I don’t mind people posting a tweetstorm, wherein they have a lot to say and do so via a series of linked tweets. I think there are better ways to do it; better places to host medium-length pieces of writing, but whatever works for you.
And of course I don’t mind other people tweeting a link to the top of the thread and urging others to read it.
But I really don’t care for the habit of doing so while saying nothing other than, “Thread.”
I mean, come on, people: if it’s worth linking to, it’s worth writing few words to tell us why you think we should read it.
This post could fit in five or six tweets. I suppose I should have posted it that way. Except #OwnYourContent.
Manton Reece’s Kickstarter campaign for Micro.blog, which I wrote about before, was successful. In fact very successful. He made his stretch goal, which means he’ll be able to employ a part-time Community Manager for the service, which should help with the kind of abuse that we’ve seen on Twitter over the years.
So congratulations to him. And as a backer I look forward to getting the
devilgate username shortly.
Not that I’ll actually need a username on the site, I don’t think, as I expect to be using it to post short entries here, syndicated to Twitter. But it won’t hurt to have it. If only to stop someone else masquerading as me, like on Ebay.
This Bloomberg article may not be entirely serious, but it is, you know, Bloomberg:
There’s a strange idea circulating among Mexican currency traders. Well, more of a joke really. But there’s a certain logic to it.
It goes like this: Instead of spending its precious reserves to defend the peso, Mexico should just buy Twitter Inc. — at a cost of about $12 billion — and immediately shut it down.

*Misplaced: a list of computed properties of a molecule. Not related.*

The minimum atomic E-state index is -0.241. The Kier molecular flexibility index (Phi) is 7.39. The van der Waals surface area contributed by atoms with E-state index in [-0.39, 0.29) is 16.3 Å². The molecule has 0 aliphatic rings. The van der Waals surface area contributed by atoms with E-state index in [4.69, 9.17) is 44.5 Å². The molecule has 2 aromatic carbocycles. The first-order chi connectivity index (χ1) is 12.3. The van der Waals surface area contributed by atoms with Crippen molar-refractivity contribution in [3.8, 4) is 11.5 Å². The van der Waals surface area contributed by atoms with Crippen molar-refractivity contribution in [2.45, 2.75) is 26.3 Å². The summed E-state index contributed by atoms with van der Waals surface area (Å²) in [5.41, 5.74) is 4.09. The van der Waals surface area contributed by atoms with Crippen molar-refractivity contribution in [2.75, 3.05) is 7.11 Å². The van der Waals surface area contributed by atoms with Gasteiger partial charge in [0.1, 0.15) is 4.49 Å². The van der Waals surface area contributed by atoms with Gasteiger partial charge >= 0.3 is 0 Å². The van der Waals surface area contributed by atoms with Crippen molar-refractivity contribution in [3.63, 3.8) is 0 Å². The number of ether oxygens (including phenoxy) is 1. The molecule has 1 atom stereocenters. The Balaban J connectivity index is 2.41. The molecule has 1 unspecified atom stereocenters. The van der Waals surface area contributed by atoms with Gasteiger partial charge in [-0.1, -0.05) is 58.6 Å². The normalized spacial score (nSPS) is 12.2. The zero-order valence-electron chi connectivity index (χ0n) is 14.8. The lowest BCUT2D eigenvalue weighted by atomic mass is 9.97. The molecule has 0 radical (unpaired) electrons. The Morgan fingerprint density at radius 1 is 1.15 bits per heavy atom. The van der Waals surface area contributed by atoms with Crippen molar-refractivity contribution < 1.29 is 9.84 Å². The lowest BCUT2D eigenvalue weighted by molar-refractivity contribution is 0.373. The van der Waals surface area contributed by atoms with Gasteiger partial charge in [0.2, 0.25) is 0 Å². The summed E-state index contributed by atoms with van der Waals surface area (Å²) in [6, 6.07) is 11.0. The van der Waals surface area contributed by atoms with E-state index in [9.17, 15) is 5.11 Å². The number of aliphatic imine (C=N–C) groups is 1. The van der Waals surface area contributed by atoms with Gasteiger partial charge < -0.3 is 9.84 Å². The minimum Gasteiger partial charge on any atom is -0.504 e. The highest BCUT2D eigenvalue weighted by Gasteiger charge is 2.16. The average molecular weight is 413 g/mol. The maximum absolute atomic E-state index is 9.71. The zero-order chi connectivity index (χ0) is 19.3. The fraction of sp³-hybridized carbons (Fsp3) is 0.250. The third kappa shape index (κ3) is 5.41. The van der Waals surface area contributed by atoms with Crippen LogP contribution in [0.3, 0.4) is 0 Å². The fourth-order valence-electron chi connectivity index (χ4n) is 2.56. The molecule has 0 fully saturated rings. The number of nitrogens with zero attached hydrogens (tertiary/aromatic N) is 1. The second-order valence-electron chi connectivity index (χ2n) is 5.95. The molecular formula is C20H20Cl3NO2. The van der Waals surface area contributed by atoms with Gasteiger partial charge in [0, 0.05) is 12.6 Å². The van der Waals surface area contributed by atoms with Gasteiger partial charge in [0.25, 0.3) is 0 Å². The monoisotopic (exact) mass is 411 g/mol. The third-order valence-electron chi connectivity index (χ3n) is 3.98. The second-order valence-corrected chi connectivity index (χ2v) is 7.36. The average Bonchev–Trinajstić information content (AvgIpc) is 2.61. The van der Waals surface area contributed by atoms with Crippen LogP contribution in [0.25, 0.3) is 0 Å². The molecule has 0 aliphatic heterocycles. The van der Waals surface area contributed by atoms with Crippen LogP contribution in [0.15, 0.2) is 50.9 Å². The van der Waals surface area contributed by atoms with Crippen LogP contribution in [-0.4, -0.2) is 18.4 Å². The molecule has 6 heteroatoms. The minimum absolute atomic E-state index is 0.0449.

The idea being that it would be the easiest way to stop the Trumpet tweeting negative things about Mexico.
I don’t know, he’d just find another forum, no doubt. Shit, in a week’s time he’ll be able to put whatever he wants on Whitehouse.gov.
[T]hat the idea was even raised in jest shows how just how frustrated Mexicans are that their economy and the value of their savings are at the mercy of the seemingly random musings coming in 140-character bursts from Trump’s Twitter account. It’s a sentiment that presumably would be shared by U.S. investors in companies like, say, General Motors Co. or Lockheed Martin Corp., but in Mexico, the pain, and the accompanying despair, appear to be on a much greater scale.
A lot more than Mexico is at the mercy of those “seemingly random musings.”
Thirteen years ago we had champagne ready for the overall majority (though we opened it when Portillo’s seat went). This year might look more like what Warren Ellis says:
More sensibly, my friend Stuart says:
which is a good point. Britain’s not broken; it never was. Just its electoral system.
Here’s something I said about that a while ago:
I’m having fun with this tweet-embedding thing.
There’s a new way to embed tweets in blog posts. Here’s one of mine to try it out:
Looks pretty cool, actually. Go to Twitter’s “[Blackbird Pie](http://media.twitter.com/blackbird-pie/)”, or get a [bookmarklet](http://publitweet.com/blog/2010/05/05/blackbird-bookmarklet-publish-a-tweet-in-html/).
“Twitter”:http://twitter.com/ seems to be down at the moment – or at least, it’s not accepting tweets, and I can’t log in at the website. But how do we know what’s happening without Twitter to tell us?
*Edit:* back to normal now. I’m “@devilgate”:http://twitter.com/devilgate, of course.